Human Development Index and its association with staff spiritual care provision: a Middle Eastern oncology study


Bar-Sela G., Schultz M. J. , Elshamy K., Rassouli M., Ben-Arye E., Doumit M., ...More

SUPPORTIVE CARE IN CANCER, vol.27, no.9, pp.3601-3610, 2019 (SCI-Expanded) identifier identifier identifier

  • Publication Type: Article / Article
  • Volume: 27 Issue: 9
  • Publication Date: 2019
  • Doi Number: 10.1007/s00520-019-04733-0
  • Journal Name: SUPPORTIVE CARE IN CANCER
  • Journal Indexes: Science Citation Index Expanded (SCI-EXPANDED), Scopus
  • Page Numbers: pp.3601-3610
  • Keywords: Spiritual care, Human Development Index, Middle East, Oncology, Palliative care, Prayer, PALLIATIVE CARE, NURSES PERCEPTIONS, ADVANCED CANCER, MUSLIM NURSES, PERSPECTIVES, PHYSICIANS, BELIEFS, PATIENT, DOCTORS, END
  • Gazi University Affiliated: Yes

Abstract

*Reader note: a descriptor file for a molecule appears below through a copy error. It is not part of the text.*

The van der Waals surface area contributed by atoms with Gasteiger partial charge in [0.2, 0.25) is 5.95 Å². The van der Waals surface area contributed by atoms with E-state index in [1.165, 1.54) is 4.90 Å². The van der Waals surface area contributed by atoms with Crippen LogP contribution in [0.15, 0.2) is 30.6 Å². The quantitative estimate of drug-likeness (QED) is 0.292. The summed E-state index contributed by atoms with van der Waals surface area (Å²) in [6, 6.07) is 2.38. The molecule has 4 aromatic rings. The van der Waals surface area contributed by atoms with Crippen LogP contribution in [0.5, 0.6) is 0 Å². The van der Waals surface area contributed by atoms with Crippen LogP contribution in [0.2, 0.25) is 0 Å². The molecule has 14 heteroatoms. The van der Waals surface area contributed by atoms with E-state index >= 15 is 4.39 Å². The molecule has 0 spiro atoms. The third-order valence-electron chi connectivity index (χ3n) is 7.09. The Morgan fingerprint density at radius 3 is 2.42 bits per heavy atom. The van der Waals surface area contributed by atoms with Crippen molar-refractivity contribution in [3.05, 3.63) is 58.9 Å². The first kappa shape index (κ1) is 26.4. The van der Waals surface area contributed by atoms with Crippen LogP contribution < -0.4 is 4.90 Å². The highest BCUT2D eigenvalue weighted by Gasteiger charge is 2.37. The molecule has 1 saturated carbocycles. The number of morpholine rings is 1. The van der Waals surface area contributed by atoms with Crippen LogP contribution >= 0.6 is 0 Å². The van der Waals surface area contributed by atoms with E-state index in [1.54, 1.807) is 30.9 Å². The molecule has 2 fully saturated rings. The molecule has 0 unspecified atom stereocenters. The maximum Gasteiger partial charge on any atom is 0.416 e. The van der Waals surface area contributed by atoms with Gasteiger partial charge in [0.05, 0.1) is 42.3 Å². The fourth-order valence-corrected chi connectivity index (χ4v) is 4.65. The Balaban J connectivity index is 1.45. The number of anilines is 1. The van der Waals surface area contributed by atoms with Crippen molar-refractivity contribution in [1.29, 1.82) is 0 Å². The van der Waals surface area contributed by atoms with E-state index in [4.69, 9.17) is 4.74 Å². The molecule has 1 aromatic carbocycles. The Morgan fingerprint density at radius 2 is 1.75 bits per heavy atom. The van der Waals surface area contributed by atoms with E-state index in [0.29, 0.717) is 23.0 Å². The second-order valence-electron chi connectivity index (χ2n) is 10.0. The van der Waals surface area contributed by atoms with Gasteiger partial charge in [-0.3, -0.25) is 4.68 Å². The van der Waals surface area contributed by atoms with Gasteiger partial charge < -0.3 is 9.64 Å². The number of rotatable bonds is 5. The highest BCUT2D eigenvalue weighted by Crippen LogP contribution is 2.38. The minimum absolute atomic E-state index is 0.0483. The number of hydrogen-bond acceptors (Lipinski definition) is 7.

BackgroundAlthough staff spiritual care provision plays a key role in patient-centered care, there is insufficient information on international variance in attitudes toward spiritual care and its actual provision.MethodsA cross-sectional survey of the attitudes of Middle Eastern oncology physicians and nurses toward eight examples of staff provision of spiritual care: two questionnaire items concerned prayer, while six items related to applied information gathering, such as spiritual history taking, referrals, and encouraging patients in their spirituality. In addition, respondents reported on spiritual care provision for their last three advanced cancer patients.ResultsSeven hundred seventy responses were received from 14 countries (25% from countries with very high Human Development Index (HDI), 41% high, 29% medium, 5% low). Over 63% of respondents positively viewed the six applied information gathering items, while significantly more, over 76%, did so among respondents from very high HDI countries (p value range, p<0.001 to p=0.01). Even though only 42-45% overall were positively inclined toward praying with patients, respondents in lower HDI countries expressed more positive views (p<0.001). In interaction analysis, HDI proved to be the single strongest factor associated with five of eight spiritual care examples (p<0.001 for all). Significantly, the Middle Eastern respondents in our study actually provided actual spiritual care to 47% of their most recent advanced cancer patients, compared to only 27% in a parallel American study, with the key difference identified being HDI.ConclusionsA country's development level is a key factor influencing attitudes toward spiritual care and its actual provision. Respondents from lower ranking HDI countries proved relatively more likely to provide spiritual care and to have positive attitudes toward praying with patients. In contrast, respondents from countries with higher HDI levels had relatively more positive attitudes toward spiritual care interventions that involved gathering information applicable to patient care.